Updated 25 July 2019

Salmonella outbreaks on the rise

Four thousand people infected in Denmark. More than 800 in the US. Salmonella outbreaks are on the increase, but just what causes this and can it be stopped?

Four thousand people infected in Denmark. More than 800 in the US. Salmonella outbreaks are on the increase, but just what causes this and can it be stopped?

Danish health officials fear more than 4 000 people may be infected with salmonella and are checking everything from refrigerators to credit card receipts to find the source of what may be the worst outbreak in 15 years.

The Ministry of Health has said that 330 cases have been confirmed and about a quarter of those people have been hospitalised. No deaths have yet been reported and it is believed the source is some sort of Danish food product distributed only in Denmark, since neighbouring countries have not reported an outbreak. They believe it probably is meat, but they do not know which product.

This comes as the US continues their battle with a massive salmonella outbreak which has hit more than 800 people so far. According to HealthDay News, the current figures for the US outbreak stand at 869, with 107 hospitalisations.

While tomatoes are still the primary suspected source of the US’s bacterial infections in the two-month-old outbreak, officials have said they can't rule out other food items associated with tomatoes.

The FDA has also activated the Food Emergency Response Network, which could bring to 100 the number of laboratories across the US working to identify the source of the outbreak. The network has been activated before, specifically during the spinach outbreak and the contaminated pet food outbreak in 2007.

Salmonella breakdown
Salmonellosis, or salmonella, is one of the most common food-borne diseases. The bacteria can cause bloody diarrhoea in humans.

Salmonella most commonly occurs in small, contained outbreaks in the general population or in large outbreaks in hospitals, restaurants or institutions housing children or the elderly.

People with Aids are particularly vulnerable to salmonellosis, often suffering from recurring episodes.

What are your chances of being infected?
The Salmonella bacteria can be found in food products such as raw poultry, eggs and beef, and sometimes on unwashed fruit. Food prepared on surfaces that previously were in contact with raw meat or meat products can, in turn, become contaminated with the bacteria. This is called cross-contamination.

There have also been reports of several cases of salmonella from eating raw alfalfa sprouts grown in contaminated soil.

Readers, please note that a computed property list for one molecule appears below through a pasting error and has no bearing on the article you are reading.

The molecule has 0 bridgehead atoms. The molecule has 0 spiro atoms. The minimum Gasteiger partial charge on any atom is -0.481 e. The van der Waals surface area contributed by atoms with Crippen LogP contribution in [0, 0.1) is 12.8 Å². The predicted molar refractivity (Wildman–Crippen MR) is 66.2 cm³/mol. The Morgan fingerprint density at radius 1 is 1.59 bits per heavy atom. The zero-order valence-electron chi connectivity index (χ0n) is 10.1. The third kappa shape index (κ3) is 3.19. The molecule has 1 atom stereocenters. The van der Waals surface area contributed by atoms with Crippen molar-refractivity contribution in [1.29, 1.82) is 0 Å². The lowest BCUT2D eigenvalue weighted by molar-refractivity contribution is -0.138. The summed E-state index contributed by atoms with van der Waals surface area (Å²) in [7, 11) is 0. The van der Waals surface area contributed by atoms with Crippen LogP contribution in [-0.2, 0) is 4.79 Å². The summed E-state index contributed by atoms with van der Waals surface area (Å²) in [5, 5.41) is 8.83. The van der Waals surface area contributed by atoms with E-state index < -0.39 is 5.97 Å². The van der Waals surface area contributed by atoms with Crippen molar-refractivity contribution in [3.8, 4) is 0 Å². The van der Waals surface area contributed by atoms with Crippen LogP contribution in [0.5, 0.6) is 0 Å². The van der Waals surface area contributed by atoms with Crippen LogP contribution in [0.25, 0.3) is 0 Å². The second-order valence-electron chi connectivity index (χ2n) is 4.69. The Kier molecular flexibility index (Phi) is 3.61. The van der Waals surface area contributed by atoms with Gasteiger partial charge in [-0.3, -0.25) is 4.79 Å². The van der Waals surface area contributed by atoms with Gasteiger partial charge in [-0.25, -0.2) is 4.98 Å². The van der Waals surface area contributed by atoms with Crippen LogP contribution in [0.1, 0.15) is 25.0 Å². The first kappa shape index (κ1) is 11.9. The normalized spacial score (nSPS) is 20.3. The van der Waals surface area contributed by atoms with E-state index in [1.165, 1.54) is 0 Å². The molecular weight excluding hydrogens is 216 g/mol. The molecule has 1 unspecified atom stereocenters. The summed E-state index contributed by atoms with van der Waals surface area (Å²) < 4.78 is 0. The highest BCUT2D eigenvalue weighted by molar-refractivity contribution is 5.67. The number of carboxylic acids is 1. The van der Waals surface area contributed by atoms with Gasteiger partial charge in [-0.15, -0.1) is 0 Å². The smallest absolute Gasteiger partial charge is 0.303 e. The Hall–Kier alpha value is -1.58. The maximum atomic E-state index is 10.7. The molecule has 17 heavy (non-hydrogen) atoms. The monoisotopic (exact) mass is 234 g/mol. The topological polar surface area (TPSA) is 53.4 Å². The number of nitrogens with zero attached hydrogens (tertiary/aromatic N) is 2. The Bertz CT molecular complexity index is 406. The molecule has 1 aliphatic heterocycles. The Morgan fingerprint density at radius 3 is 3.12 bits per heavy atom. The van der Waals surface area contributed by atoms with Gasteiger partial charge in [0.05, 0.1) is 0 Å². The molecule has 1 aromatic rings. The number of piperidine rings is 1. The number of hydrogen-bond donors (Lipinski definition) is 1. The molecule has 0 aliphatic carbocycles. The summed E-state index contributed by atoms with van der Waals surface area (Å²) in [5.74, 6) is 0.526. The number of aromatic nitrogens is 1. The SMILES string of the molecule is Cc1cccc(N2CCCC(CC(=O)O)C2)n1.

You also can get salmonella after handling pets, particularly reptiles such as snakes, turtles and lizards.

How will you know if you’ve got it?
Salmonella can develop into a chronic infection even if you don't have symptoms, which is how it spreads so quickly: if someone doesn’t realise they have it, they can easily spread the disease by not washing their hands before preparing food for others.

Symptoms include diarrhoea, fever, abdominal cramps and headache and usually begin from 12 hours to 3 days after you are infected. Symptoms do vary as well and can also include nausea, loss of appetite and vomiting, which can last between four and seven days.

Symptoms are most severe in the elderly, infants and in people with chronic conditions such as diabetes or HIV infection.

How is it treated?
Most often the disease clears up between five to seven days after infection and treatment isn’t required. However, if there is severe diarrhoea, this could lead to dehydration and the person may need to be hooked up to a drip for intravenous fluids.

In the case where the disease spreads from the intestines into the bloodstream, the doctor will usually prescribe antibiotics such as ampicillin.

How to avoid getting it

  • Don’t drink unpasteurised milk.
  • Don’t eat foods containing raw eggs, such as homemade Caesar salad dressing or hollandaise sauce.
  • Handle raw eggs carefully and keep eggs refrigerated. Make sure you throw away cracked or dirty eggs and always cook eggs thoroughly.
  • Thoroughly cook poultry and red meat.
  • Thoroughly wash, with soap and hot water, all food preparation surfaces and utensils that have come in contact with raw poultry or raw eggs.
  • Wash hands immediately after handling raw poultry or raw eggs.
  • Wash hands immediately after handling reptiles or having contact with pet faeces.

Sources: SAPA, National Institutes of Health, HealthDay News.

(Amy Henderson,, July 2008)

Read more:
Water, salmonella link?
Salmonella from turtle


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